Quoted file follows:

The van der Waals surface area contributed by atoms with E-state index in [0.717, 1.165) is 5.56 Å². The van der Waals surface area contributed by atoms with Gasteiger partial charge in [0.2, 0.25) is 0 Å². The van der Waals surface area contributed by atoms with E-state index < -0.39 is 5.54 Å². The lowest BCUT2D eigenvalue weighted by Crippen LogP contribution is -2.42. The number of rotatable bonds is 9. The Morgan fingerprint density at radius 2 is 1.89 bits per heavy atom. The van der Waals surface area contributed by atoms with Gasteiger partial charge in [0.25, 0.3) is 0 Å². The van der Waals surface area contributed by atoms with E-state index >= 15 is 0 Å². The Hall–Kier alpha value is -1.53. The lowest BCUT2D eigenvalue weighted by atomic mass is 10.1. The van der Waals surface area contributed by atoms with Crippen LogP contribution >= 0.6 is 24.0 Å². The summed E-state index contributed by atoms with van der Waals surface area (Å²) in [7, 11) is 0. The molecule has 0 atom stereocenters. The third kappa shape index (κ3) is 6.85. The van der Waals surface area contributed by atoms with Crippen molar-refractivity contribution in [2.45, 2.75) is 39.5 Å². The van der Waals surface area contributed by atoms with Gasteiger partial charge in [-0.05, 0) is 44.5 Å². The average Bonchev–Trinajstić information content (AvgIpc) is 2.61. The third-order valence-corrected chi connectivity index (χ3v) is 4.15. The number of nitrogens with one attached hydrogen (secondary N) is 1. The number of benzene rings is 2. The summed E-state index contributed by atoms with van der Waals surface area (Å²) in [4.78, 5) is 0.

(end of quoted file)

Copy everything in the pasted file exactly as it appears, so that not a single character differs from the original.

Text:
The van der Waals surface area contributed by atoms with E-state index in [0.717, 1.165) is 5.56 Å². The van der Waals surface area contributed by atoms with Gasteiger partial charge in [0.2, 0.25) is 0 Å². The van der Waals surface area contributed by atoms with E-state index < -0.39 is 5.54 Å². The lowest BCUT2D eigenvalue weighted by Crippen LogP contribution is -2.42. The number of rotatable bonds is 9. The Morgan fingerprint density at radius 2 is 1.89 bits per heavy atom. The van der Waals surface area contributed by atoms with Gasteiger partial charge in [0.25, 0.3) is 0 Å². The van der Waals surface area contributed by atoms with E-state index >= 15 is 0 Å². The Hall–Kier alpha value is -1.53. The lowest BCUT2D eigenvalue weighted by atomic mass is 10.1. The van der Waals surface area contributed by atoms with Crippen LogP contribution >= 0.6 is 24.0 Å². The summed E-state index contributed by atoms with van der Waals surface area (Å²) in [7, 11) is 0. The molecule has 0 atom stereocenters. The third kappa shape index (κ3) is 6.85. The van der Waals surface area contributed by atoms with Crippen molar-refractivity contribution in [2.45, 2.75) is 39.5 Å². The van der Waals surface area contributed by atoms with Gasteiger partial charge in [-0.05, 0) is 44.5 Å². The average Bonchev–Trinajstić information content (AvgIpc) is 2.61. The third-order valence-corrected chi connectivity index (χ3v) is 4.15. The number of nitrogens with one attached hydrogen (secondary N) is 1. The number of benzene rings is 2. The summed E-state index contributed by atoms with van der Waals surface area (Å²) in [4.78, 5) is 0.